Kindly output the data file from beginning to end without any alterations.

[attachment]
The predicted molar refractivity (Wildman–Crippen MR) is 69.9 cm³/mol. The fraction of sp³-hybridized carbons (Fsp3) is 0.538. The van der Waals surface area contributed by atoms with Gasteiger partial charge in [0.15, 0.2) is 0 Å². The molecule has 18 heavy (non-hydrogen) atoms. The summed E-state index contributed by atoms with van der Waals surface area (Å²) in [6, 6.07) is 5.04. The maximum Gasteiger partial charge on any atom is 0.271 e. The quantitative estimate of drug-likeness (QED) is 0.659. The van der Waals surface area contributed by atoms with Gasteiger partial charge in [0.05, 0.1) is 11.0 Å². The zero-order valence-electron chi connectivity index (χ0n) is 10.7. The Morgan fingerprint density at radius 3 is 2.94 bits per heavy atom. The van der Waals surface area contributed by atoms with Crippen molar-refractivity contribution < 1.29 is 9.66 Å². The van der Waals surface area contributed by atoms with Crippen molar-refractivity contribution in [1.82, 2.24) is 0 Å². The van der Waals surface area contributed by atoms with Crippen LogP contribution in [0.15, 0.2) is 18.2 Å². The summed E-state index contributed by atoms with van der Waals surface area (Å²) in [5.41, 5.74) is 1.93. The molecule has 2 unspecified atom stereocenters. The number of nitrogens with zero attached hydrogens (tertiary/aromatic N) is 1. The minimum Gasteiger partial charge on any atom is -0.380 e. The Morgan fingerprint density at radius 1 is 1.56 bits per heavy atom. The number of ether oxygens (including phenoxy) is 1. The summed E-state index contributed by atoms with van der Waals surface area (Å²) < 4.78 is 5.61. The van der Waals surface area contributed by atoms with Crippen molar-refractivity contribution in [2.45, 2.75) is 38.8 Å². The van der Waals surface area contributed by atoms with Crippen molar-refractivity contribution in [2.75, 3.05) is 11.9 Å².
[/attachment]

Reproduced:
The predicted molar refractivity (Wildman–Crippen MR) is 69.9 cm³/mol. The fraction of sp³-hybridized carbons (Fsp3) is 0.538. The van der Waals surface area contributed by atoms with Gasteiger partial charge in [0.15, 0.2) is 0 Å². The molecule has 18 heavy (non-hydrogen) atoms. The summed E-state index contributed by atoms with van der Waals surface area (Å²) in [6, 6.07) is 5.04. The maximum Gasteiger partial charge on any atom is 0.271 e. The quantitative estimate of drug-likeness (QED) is 0.659. The van der Waals surface area contributed by atoms with Gasteiger partial charge in [0.05, 0.1) is 11.0 Å². The zero-order valence-electron chi connectivity index (χ0n) is 10.7. The Morgan fingerprint density at radius 3 is 2.94 bits per heavy atom. The van der Waals surface area contributed by atoms with Crippen molar-refractivity contribution < 1.29 is 9.66 Å². The van der Waals surface area contributed by atoms with Crippen molar-refractivity contribution in [1.82, 2.24) is 0 Å². The van der Waals surface area contributed by atoms with Crippen LogP contribution in [0.15, 0.2) is 18.2 Å². The summed E-state index contributed by atoms with van der Waals surface area (Å²) in [5.41, 5.74) is 1.93. The molecule has 2 unspecified atom stereocenters. The number of nitrogens with zero attached hydrogens (tertiary/aromatic N) is 1. The minimum Gasteiger partial charge on any atom is -0.380 e. The Morgan fingerprint density at radius 1 is 1.56 bits per heavy atom. The number of ether oxygens (including phenoxy) is 1. The summed E-state index contributed by atoms with van der Waals surface area (Å²) < 4.78 is 5.61. The van der Waals surface area contributed by atoms with Crippen molar-refractivity contribution in [2.45, 2.75) is 38.8 Å². The van der Waals surface area contributed by atoms with Crippen molar-refractivity contribution in [2.75, 3.05) is 11.9 Å².